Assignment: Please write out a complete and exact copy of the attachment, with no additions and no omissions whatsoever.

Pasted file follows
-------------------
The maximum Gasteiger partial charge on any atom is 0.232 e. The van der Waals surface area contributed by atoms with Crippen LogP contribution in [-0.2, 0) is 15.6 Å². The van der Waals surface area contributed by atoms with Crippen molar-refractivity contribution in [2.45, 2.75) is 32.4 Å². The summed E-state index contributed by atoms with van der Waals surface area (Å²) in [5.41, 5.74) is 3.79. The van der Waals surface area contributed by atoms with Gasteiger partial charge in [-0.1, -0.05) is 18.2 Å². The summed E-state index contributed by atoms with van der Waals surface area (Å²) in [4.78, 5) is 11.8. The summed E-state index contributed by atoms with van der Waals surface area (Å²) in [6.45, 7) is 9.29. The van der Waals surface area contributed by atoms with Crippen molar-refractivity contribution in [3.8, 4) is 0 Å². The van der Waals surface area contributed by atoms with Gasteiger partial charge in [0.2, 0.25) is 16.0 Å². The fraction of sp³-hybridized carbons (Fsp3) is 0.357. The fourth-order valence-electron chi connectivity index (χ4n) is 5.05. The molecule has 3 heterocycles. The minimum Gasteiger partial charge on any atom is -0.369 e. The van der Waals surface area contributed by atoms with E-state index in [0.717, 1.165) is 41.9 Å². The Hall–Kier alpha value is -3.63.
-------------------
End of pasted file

The maximum Gasteiger partial charge on any atom is 0.232 e. The van der Waals surface area contributed by atoms with Crippen LogP contribution in [-0.2, 0) is 15.6 Å². The van der Waals surface area contributed by atoms with Crippen molar-refractivity contribution in [2.45, 2.75) is 32.4 Å². The summed E-state index contributed by atoms with van der Waals surface area (Å²) in [5.41, 5.74) is 3.79. The van der Waals surface area contributed by atoms with Gasteiger partial charge in [-0.1, -0.05) is 18.2 Å². The summed E-state index contributed by atoms with van der Waals surface area (Å²) in [4.78, 5) is 11.8. The summed E-state index contributed by atoms with van der Waals surface area (Å²) in [6.45, 7) is 9.29. The van der Waals surface area contributed by atoms with Crippen molar-refractivity contribution in [3.8, 4) is 0 Å². The van der Waals surface area contributed by atoms with Gasteiger partial charge in [0.2, 0.25) is 16.0 Å². The fraction of sp³-hybridized carbons (Fsp3) is 0.357. The fourth-order valence-electron chi connectivity index (χ4n) is 5.05. The molecule has 3 heterocycles. The minimum Gasteiger partial charge on any atom is -0.369 e. The van der Waals surface area contributed by atoms with E-state index in [0.717, 1.165) is 41.9 Å². The Hall–Kier alpha value is -3.63.